Need a simple, low cost way to display digits using your Arduino? Look no further than the Digit Shield now available in the Maker Shed! This easy to assemble shield uses a bright green 4 digit, 7 segment display to give you the data you need. Use it to make clocks, timers, display sensor data, or anything else you can dream up for your next project!

  • Easy-to-use open source library makes it very simple to display integers and floating point numbers.
  • Multiplexing of digits is implemented using a timer overflow interrupt handler for flicker-free display.
  • Only uses 4 Arduino pins (2,3,4,5).
  • All through-hole parts for easy kit assembly.
  • Cool, crisp, green display.
  • (Arduino not included)

Also, be sure to stop by the Maker Shed to see our newly refreshed site!

Michael Castor

Michael Castor

I am the Evangelist for the Maker Shed. It seems that there is no limit to my making interests. I’m a tinkerer at heart and have a passion for solving problems and figuring out how things work. When not working for Make I can be found falling off my unicycle, running in adverse weather conditions, skiing down the nearest hill, restoring vintage motorcycles, or working on my car.

  • http://boing.bong Miroslava von Schlockbaum

    “Use it to make a clocks” …does it have a colon? doesn’t look like it. (“colon? we don’t need no steeeking colons”)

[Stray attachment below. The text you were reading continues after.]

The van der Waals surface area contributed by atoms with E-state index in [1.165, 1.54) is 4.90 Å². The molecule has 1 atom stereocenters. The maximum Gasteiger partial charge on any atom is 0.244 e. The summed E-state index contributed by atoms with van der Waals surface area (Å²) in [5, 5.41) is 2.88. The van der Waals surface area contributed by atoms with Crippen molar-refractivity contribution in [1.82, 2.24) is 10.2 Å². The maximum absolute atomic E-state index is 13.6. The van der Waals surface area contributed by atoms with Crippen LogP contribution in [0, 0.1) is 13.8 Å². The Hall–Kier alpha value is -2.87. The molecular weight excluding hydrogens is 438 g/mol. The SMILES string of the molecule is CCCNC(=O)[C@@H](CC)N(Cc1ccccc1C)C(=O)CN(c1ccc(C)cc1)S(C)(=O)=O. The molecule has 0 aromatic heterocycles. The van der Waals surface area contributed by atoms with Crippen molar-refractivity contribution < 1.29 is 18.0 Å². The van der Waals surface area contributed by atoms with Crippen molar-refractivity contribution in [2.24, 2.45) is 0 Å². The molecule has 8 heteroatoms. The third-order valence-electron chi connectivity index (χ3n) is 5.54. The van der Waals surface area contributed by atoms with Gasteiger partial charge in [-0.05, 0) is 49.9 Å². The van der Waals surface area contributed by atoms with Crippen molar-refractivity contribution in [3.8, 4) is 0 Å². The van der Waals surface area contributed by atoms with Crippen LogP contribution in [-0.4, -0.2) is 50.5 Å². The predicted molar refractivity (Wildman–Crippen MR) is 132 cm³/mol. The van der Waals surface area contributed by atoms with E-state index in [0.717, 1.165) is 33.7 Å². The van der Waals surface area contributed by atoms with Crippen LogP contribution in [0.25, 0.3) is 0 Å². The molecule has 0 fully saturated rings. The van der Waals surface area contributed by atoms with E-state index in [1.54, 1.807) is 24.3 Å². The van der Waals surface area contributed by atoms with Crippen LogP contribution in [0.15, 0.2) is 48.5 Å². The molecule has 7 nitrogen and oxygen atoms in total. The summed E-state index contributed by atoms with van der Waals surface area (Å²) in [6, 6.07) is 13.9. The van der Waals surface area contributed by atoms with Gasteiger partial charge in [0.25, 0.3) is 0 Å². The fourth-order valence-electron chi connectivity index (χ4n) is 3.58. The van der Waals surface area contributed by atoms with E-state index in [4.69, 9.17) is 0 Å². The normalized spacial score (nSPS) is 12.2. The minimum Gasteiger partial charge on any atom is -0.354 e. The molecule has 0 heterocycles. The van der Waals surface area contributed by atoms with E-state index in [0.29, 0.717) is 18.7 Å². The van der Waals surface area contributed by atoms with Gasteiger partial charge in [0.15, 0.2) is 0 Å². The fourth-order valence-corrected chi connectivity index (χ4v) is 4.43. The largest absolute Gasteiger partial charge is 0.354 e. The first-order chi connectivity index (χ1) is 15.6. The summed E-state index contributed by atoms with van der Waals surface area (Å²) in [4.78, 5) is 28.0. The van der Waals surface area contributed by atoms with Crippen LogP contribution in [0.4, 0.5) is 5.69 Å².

• Michael Castor

    Good catch! I had an unnecessary ‘a’ in there. Should read better now!

    • http://boing.bong Miroslava von Schlockbaum

      I didn’t even see the syntax problem. i was blathering about the electronic device, clocks (west of Germany) often have a (flashing) colon between the second and third digit to separate hours from minutes. this device has no capacity to make such a colon (that i can see) therefore its general usefulness for making classical appearing digital clocks suffers to some degree.

  • Dave Glass

    If there’s a decimal point between the first two digits and the last two digits, that may make an acceptable substitute for a colon.

    Ages ago, I had an IBM PS/2 model 9595, which has an information panel display (6 LED digits). It was pretty easy to write a program that would turn that into a clock. :-)